This odd and often moving film from Switzerland depicts the past abuse of the creatures of Antarctica, as well as the apparently benevolent research by contemporary scientists and technicians. Directed and co-scripted by Hans-Ulrich Schlumpf, the first half of the film, as one wag
observed, is a cross beween NIGHT AND FOG and a PBS National Geographic special.
The unseen narrator recalls a dream in which he is alone on an expanse of snow, with a horizon broken only by mesas of solid ice. Soon, the sound of animals is heard, followed by a procession of penguins who march single file towards the open sea. As the narrator listens to them, the seemingly
nonsensical word, Grytviken, is all he can make out. We soon discover, however that Grytviken is a place in the South Georgia Islands. Seen today, it is a rusted and derelict factory with a harbor occupied by listing hulks. A 1930 newsreel shows the town at its productive height, as a whaling
station, where the hunted mammals were skinned, butchered, and processed. Schlumpf uses older footage to explain the grim purposes of rusty cables and weather-beaten chutes, bulky boilers and rotten slipways. The German newsreel declaims in stentorian tone the many uses of the "docile colossi"
whose oil can be used for explosives, perfume and machine-guns. But there is one more distasteful horror Schlumpf has reserved for his audience: penguins, whose sleek downy fur and fat protect them from the cold and give them their characteristic look, were perfect for stoking the furnances that
rendered the whale blubber.
On his knees before the assembled penguins, the narrator begs for forgiveness. Their grim verdict is interrupted with scenes of scientific activity and equipment both aboard an oceanographic icebreaker from Germany and at a base where the atmosphere and ice samples are studied. The researchers and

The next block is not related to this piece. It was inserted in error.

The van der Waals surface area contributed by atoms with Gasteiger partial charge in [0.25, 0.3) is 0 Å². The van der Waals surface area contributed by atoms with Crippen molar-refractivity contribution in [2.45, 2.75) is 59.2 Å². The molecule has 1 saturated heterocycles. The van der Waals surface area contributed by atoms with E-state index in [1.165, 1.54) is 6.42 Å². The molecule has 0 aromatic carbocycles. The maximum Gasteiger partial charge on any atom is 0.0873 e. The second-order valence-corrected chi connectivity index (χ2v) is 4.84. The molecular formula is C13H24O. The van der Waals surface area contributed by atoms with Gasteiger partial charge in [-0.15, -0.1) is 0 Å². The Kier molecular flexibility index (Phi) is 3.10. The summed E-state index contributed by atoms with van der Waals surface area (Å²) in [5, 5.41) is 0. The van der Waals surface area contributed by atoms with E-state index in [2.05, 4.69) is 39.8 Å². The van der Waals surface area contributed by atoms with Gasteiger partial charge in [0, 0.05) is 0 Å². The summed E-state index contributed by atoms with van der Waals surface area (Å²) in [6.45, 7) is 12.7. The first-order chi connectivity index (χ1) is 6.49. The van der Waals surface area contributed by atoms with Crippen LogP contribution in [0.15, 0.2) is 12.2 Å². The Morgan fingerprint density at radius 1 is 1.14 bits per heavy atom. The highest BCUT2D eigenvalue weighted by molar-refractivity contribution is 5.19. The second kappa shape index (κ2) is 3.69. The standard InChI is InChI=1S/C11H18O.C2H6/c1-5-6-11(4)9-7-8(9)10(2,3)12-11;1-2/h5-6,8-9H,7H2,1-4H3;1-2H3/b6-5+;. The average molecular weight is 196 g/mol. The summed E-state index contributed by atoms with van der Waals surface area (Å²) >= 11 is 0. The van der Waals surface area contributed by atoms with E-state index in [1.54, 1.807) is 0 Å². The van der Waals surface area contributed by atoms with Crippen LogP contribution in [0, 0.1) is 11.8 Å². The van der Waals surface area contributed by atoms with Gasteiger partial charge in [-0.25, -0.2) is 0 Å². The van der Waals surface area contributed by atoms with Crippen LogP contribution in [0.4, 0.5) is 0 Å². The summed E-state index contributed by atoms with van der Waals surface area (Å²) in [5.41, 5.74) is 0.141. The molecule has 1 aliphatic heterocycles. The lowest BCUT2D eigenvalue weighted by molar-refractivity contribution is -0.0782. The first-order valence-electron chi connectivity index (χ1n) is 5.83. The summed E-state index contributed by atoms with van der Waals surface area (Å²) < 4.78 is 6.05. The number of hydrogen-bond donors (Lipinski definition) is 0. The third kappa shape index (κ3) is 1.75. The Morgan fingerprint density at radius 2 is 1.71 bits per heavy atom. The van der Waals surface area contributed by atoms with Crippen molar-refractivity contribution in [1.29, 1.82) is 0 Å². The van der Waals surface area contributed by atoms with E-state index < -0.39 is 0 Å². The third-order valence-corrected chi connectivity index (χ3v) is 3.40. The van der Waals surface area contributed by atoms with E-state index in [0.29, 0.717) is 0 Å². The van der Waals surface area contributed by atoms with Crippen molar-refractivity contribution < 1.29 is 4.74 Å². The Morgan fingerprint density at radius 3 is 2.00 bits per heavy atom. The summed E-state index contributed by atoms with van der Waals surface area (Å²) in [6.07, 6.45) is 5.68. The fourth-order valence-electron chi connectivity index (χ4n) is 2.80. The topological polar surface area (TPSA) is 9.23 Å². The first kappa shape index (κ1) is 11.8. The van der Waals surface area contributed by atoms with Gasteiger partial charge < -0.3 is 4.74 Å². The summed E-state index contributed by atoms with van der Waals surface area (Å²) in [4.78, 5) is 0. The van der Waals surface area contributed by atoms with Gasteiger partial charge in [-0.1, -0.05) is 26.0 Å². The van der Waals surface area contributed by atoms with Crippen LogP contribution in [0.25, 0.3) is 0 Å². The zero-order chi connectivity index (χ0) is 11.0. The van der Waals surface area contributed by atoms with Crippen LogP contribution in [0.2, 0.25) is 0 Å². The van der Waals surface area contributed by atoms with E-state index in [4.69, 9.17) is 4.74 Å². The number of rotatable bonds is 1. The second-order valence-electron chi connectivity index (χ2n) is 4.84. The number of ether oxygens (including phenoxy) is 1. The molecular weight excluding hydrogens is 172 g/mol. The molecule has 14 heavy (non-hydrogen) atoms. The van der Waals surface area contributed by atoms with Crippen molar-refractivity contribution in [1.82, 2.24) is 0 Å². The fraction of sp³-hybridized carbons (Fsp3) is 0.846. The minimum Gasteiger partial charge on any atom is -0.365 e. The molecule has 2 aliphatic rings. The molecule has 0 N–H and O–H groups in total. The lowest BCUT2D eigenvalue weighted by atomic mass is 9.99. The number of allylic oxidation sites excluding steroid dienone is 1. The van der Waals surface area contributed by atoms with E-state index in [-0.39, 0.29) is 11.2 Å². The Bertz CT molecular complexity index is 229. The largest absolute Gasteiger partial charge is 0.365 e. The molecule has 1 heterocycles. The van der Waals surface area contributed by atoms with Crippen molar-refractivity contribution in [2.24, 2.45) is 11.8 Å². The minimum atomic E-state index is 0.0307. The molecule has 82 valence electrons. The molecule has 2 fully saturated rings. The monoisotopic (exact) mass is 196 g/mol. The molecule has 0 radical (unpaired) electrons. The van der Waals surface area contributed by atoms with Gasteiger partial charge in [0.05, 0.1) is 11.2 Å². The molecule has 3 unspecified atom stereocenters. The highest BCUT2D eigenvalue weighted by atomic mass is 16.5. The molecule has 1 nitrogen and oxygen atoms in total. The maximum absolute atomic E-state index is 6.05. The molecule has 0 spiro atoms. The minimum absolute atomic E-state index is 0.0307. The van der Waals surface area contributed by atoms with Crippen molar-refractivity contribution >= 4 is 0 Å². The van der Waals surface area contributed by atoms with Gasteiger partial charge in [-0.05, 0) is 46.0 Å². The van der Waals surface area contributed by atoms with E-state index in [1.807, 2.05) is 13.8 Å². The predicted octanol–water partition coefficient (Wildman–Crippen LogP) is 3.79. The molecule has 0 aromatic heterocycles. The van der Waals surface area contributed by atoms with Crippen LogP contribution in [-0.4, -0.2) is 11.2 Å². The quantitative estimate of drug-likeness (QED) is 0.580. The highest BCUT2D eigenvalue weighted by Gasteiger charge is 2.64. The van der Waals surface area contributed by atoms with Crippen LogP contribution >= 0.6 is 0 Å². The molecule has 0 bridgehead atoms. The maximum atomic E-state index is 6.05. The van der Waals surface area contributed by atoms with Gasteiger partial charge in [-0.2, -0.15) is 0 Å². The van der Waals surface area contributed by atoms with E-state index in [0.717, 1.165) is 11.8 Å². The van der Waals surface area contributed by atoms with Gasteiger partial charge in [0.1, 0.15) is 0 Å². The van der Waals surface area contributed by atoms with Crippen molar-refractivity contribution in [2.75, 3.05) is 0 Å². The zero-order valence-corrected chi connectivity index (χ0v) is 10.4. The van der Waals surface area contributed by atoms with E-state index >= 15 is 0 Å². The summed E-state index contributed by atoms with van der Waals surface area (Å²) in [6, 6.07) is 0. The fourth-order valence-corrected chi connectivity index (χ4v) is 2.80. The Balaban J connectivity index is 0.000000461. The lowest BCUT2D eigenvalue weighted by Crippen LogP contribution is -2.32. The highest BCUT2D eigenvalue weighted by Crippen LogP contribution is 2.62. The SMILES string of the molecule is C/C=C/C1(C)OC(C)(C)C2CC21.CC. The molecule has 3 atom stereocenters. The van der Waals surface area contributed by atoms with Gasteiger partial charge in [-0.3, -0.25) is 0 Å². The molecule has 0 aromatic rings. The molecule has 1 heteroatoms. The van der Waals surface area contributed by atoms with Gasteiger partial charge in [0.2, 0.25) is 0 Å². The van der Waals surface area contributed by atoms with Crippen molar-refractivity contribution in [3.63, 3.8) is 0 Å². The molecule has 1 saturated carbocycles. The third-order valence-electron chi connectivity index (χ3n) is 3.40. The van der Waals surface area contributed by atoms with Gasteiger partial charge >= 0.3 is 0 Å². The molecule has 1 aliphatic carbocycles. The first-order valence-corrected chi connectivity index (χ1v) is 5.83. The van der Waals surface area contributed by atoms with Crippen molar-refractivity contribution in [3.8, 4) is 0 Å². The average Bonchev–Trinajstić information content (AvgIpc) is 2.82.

technicians seem a far cry from the Norwegian sailors and harpooners shown teasing the animals in the shallows off Grytviken, but Schlumpf suggests there is not so great a disparity. They leave behind mountains of rubbish, not to mention abandoned housing, and there is one highly ironic shot of
people cavorting on internal-combustion-powered vehicles. At the same time, their work focuses on the ozone layer and the effects of pollution. The assembled penguins, Schlumpf's narrator tells us, have already reached their decision.
The three species of penguins shown also provide comic relief as they waddle or slide on their bellies towards their gathering, play along the water's edge and literally fly out of the sea. Both the unsurpassable beauty and the danger of this world are featured in the film, including a visual
reference to the 1948 Ealing feature, SCOTT OF THE ANTARCTIC. The film's criticism of today's human visitors is strained, but its first half remains a remarkable example of surreal strength.(Adult situations.)
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- Released: 1993
- Rating: NR
- Review: This odd and often moving film from Switzerland depicts the past abuse of the creatures of Antarctica, as well as the apparently benevolent research by contemporary scientists and technicians. Directed and co-scripted by Hans-Ulrich Schlumpf, the first hal… (more)